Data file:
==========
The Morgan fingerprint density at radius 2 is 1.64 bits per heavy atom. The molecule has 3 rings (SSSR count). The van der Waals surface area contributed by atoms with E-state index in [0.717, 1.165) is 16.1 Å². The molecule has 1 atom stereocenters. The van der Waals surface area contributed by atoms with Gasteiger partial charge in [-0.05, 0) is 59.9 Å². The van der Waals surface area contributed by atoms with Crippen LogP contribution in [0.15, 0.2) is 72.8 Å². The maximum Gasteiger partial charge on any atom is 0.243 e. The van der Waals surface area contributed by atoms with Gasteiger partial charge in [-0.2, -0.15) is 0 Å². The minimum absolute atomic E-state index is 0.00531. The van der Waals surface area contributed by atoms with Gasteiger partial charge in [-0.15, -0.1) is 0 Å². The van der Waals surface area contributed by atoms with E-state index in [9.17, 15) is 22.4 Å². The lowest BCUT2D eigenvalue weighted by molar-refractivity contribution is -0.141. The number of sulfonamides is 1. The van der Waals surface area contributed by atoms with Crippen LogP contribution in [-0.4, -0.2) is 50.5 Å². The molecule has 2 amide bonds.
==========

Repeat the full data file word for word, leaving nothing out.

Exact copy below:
The Morgan fingerprint density at radius 2 is 1.64 bits per heavy atom. The molecule has 3 rings (SSSR count). The van der Waals surface area contributed by atoms with E-state index in [0.717, 1.165) is 16.1 Å². The molecule has 1 atom stereocenters. The van der Waals surface area contributed by atoms with Gasteiger partial charge in [-0.05, 0) is 59.9 Å². The van der Waals surface area contributed by atoms with Crippen LogP contribution in [0.15, 0.2) is 72.8 Å². The maximum Gasteiger partial charge on any atom is 0.243 e. The van der Waals surface area contributed by atoms with Gasteiger partial charge in [-0.2, -0.15) is 0 Å². The minimum absolute atomic E-state index is 0.00531. The van der Waals surface area contributed by atoms with Gasteiger partial charge in [-0.15, -0.1) is 0 Å². The van der Waals surface area contributed by atoms with E-state index in [9.17, 15) is 22.4 Å². The lowest BCUT2D eigenvalue weighted by molar-refractivity contribution is -0.141. The number of sulfonamides is 1. The van der Waals surface area contributed by atoms with Crippen LogP contribution in [-0.4, -0.2) is 50.5 Å². The molecule has 2 amide bonds.